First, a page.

Serving Your Model

On your host machine, install docker. Then run:

sudo docker run --rm \
    --privileged \
    -v /dev/bus/usb:/dev/bus/usb \
    --device-cgroup-rule='c 189:* rmw' \
    -v /tmp/.X11-unix:/tmp/.X11-unix \
    -p 9001:9001 \

This will start a local inference server on your machine running on port 9001.

Use the server:

  • Validate that you've stood up the OAK correctly by visiting in your browser http://localhost:9001/validate
  • Validate that inference is working by invoking the pre-trained COCO model that comes built-in http://localhost:9001/coco
  • Invoke your custom model by get request tohttp://localhost:9001/[YOUR_ENDPOINT]?access_token=[YOUR_ACCESS_TOKEN]

On invocation, you cant get an image or json response.

    'predictions': [
                       'x': 95.0, 
                       'y': 179.0, 
                       'width': 190, 
                       'height': 348, 
                       'class': 'mask', 
                       'confidence': 0.35
Example JSON response predicting that the author is wearing a mask (training data)
Example image response predicting that the author is wearing a mask (training data)

And with that, you are off to the races! The real challenge begins in implementing your computer vision model into your application.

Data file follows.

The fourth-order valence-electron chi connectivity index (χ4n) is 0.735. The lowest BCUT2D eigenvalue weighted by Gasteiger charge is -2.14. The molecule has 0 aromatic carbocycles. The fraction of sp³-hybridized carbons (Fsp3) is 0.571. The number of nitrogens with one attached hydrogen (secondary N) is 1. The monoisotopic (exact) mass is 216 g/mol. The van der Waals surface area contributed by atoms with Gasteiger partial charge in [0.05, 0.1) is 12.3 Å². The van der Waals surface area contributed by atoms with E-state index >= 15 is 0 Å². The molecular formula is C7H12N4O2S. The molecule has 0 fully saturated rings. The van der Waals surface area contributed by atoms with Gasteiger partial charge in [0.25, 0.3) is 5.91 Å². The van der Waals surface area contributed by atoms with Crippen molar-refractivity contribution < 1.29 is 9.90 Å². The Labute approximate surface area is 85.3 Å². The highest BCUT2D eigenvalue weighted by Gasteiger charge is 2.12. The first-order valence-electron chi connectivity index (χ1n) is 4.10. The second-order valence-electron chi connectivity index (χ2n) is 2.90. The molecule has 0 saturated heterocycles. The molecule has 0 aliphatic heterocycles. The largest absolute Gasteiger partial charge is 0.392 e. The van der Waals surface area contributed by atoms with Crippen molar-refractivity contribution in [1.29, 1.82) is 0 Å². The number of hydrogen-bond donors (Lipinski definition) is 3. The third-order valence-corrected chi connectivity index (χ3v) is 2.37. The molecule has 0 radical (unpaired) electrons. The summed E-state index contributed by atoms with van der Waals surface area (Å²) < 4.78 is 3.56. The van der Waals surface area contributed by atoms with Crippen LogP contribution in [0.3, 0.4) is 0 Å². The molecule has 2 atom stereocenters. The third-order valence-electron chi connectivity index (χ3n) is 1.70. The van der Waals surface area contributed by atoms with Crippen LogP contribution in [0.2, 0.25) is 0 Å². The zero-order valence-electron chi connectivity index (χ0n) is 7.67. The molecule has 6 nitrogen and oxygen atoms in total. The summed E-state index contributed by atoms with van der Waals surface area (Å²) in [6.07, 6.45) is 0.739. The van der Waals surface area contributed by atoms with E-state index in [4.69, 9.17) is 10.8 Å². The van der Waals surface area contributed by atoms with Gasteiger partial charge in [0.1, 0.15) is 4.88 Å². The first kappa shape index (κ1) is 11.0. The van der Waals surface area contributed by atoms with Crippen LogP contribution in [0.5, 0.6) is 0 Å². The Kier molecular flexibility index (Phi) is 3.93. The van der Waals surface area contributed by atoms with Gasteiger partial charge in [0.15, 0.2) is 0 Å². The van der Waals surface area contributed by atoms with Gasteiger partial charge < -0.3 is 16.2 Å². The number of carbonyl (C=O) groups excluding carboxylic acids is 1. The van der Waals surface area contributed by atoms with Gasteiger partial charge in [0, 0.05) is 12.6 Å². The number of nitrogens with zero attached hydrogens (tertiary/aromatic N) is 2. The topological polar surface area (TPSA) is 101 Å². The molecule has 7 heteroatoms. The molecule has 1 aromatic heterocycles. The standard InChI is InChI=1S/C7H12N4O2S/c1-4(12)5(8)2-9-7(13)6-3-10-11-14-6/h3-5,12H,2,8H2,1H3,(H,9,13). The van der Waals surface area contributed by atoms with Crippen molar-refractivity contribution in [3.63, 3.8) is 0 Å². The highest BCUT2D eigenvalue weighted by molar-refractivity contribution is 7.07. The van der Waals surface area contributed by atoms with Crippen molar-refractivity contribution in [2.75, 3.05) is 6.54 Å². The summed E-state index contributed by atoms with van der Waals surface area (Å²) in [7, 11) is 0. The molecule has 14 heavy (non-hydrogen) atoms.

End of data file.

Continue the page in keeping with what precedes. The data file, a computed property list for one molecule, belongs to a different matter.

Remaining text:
Congratulations! Now you know how to deploy a custom computer vision model to the edge with a battle-hardened machine learning pipeline in a few clicks.

Where do we go from here? - Model Improvements

You may notice low confidence or false detections when you first begin using your model. Use Roboflow's Python package for help in implementing active learning to programmatically sample new images and increase the size of your dataset and improve your model. This will help you to quickly reduce the occurrence of false detections and improve the confidence level of detections in a more seamless process.

Getting Access

If you already have an OAK, you can get started for free. Simply request Roboflow Train directly in Roboflow and reply to the email with your OAK serial number. (If you don't yet have an OAK, email us for a discount.)

import depthai
for device in depthai.Device.getAllAvailableDevices():
    print(f"{device.getMxId()} {device.state}")

Happy training! And more importantly, happy inferencing!